costs I. d. R. Capital costs at 10% I. d. Usually cheap, as approx. 1–3% above Euribor
Legal contract 1 contract:

Framework agreement between finetrader and buyer

2 contracts:

Factoring contract with the supplier and factoring contract with the buyer including counter-signature by the supplier

property Finetrader acquires ownership of goods Factor acquires ownership of the claim
BaFin Trading business, therefore not subject to BaFin (Section 1 KWG) Financial services , therefore subject to BaFin (§§ 1 Para. 1 a No. 9, 32 KWG)

Comparison of factoring and asset-backed securities

Both factoring and asset-backed securities are receivables-based corporate financing. The main differences can be shown in a table as follows:

criteria Factoring Asset-backed securities
Refinancing Refinancing through the credit market Issuance of securities
Company turnover and volume of receivables Annual turnover> 100,000 EUR Accounts receivable> EUR 5 million
Terms of the claims Duration of usually a maximum of 90 days Securitization also for medium and long-term receivables
Del credere 100% assumption of the default risk with real factoring Part of the default risk remains, e.g. B. via first-loss regulations at the seller of the receivables
Transaction cost Low structuring and fixed costs compared to ABS transactions High one-time and fixed costs
Debt review Individual examination of the receivables to be purchased No individual examination of claims. Use of empirical values ​​and statistical evaluations.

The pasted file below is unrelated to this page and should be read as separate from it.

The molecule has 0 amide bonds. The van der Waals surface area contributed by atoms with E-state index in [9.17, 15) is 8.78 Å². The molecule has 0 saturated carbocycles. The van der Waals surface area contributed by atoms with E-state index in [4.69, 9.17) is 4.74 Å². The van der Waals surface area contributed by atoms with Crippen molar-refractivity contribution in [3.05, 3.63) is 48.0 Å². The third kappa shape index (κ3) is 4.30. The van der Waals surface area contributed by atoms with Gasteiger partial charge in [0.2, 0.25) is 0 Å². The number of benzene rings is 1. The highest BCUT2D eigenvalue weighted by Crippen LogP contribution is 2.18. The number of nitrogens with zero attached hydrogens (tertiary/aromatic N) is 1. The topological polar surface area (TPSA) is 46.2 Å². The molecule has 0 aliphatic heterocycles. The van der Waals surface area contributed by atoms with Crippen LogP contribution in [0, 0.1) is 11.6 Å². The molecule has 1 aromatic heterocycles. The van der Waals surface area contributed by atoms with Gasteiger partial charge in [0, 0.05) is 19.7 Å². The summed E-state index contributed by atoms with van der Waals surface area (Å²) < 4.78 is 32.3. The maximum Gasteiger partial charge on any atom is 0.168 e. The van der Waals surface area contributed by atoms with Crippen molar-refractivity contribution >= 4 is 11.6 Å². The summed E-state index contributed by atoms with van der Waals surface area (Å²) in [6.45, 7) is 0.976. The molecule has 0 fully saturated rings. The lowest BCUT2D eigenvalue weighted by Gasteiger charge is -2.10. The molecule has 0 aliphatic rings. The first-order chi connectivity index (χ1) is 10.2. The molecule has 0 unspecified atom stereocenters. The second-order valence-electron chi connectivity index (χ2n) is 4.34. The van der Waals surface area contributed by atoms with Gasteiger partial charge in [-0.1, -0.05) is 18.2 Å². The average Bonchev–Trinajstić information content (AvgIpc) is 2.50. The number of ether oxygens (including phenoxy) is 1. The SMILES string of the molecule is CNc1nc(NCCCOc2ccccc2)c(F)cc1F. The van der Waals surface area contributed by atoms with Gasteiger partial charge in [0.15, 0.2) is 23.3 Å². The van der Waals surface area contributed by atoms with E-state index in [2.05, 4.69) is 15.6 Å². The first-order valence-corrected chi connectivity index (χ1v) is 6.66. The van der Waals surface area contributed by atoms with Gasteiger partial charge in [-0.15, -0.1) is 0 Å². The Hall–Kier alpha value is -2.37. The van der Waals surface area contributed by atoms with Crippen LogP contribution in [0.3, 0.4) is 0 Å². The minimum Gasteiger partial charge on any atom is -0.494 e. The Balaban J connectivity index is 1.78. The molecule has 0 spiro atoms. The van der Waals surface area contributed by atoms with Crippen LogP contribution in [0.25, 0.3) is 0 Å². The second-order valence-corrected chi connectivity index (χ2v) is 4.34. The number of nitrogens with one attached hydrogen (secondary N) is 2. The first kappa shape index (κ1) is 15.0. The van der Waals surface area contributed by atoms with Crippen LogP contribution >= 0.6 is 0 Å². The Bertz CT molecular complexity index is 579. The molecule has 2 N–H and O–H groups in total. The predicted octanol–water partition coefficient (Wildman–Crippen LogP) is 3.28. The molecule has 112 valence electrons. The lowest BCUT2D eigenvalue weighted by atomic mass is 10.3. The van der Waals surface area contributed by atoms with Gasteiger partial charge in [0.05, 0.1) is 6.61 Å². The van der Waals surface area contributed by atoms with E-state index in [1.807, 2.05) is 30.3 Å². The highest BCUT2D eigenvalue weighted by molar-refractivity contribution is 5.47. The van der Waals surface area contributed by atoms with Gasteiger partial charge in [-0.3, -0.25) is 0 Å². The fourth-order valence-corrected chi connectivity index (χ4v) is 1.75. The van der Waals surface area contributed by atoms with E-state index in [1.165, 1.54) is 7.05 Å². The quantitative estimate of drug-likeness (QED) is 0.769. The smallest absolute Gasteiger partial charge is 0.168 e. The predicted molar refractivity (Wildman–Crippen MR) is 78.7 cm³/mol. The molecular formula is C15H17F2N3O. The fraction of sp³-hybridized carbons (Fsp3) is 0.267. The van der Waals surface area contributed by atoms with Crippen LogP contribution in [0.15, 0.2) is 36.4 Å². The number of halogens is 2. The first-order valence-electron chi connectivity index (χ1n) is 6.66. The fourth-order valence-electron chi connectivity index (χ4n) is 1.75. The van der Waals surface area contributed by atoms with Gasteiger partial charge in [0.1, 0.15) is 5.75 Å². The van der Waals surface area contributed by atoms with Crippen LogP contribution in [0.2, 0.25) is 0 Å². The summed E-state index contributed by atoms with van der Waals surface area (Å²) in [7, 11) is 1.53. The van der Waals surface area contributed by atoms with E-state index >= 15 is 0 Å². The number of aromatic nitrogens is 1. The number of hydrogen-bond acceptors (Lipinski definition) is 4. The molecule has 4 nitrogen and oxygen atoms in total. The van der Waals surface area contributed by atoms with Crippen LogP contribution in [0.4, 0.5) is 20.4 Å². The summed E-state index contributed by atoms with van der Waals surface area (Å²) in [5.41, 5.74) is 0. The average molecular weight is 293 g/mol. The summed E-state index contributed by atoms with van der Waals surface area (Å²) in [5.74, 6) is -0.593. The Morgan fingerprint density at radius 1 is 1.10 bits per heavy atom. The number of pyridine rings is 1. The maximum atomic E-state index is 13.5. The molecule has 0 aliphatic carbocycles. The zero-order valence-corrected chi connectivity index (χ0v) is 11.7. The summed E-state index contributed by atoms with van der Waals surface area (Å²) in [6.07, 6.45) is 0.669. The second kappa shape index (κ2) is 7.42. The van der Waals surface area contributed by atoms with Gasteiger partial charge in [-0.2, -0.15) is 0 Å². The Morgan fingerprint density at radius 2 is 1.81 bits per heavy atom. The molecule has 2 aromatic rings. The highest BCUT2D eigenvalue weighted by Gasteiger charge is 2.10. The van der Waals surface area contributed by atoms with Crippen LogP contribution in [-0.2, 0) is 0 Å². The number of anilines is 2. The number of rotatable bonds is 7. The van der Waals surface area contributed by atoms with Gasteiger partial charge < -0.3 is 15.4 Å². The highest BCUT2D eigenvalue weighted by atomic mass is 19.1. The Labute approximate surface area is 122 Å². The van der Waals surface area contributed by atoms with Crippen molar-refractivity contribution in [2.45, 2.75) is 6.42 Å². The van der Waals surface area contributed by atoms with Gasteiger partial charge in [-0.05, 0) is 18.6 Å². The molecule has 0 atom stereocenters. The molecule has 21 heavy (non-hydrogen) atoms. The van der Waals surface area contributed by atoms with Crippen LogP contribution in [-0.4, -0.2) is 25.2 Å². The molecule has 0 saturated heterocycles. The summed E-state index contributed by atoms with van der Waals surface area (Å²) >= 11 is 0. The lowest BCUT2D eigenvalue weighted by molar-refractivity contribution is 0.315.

Accounts Receivable Management Possibility of outsourcing accounts receivable management as part of the service function to the factor I. d. R. Remaining of the accounts receivable management with the accounts receivable seller
Duration of implementation Implementation usually within a period of 1 - 3 months Lead time of up to 6 months
running time Term of up to 24 months Duration usually of 5 or more years.
Disclosure Notification of the sale of the receivables by the debtor ("open factoring") Quiet proceedings without notice
Debt concentration usually up to a maximum of 30% between 3% and 5%

Differentiation between factoring and forfaiting

A forfeiting includes certain receivables contractually concretely, is therefore legally species purchase to qualify. Factoring, on the other hand, also relates to the purchase of receivables that arise later, that are still unknown at the time the contract is concluded and also mostly rather short-term receivables.

Risk of fraud

Factoring and forfaiting are subject to the risk that receivables that do not even exist are sold and assigned to the factor or forfaiter. Admittedly, these risks are part of the debt seller's liability, but they are ineffective if he has used the purchase price proceeds for other purposes with criminal intent. Spectacular cases of fraud in factoring (especially Balsam AG ) have caused great damage because these forms of financing make it easier to sell bogus receivables. Balsam AG had invented claims in 1993 "simply in order to obtain liquid funds by selling them to Procedo GmbH ." The fraud was noticed in June 1994. FlowTex sold drilling machines, 85% of which did not exist, on a sale-lease-back basis . Factor or forfaiter must therefore permanently ensure through suitable control measures that there is no verity risk for them. In particular, balance confirmations or acknowledgments of debt can be obtained from the debtor .

See also

Web links

Individual evidence

  1. ^ David B. Tatge, Jeremy B. Tatge: The History of Factoring. (Excerpt from the book American Factoring Law , Bureau of National Affairs, 2009, ISBN 978-1-57018-792-6 ) In: International Factors Group Newsletter , April 28, 2011, p. 3 ( ifgroup.com  ( page no longer retrievable , search in web archivesInfo: The link was automatically marked as defective. Please check the link according to the instructions and then remove this note. (PDF) Page no longer retrievable "del credere is the undertaking on the part of a commission agent to assume responsibility for the credit worthiness of the buyer or his ability to liquidate his debt on the due date "@1@ 2Template: Dead Link / www.ifgroup.com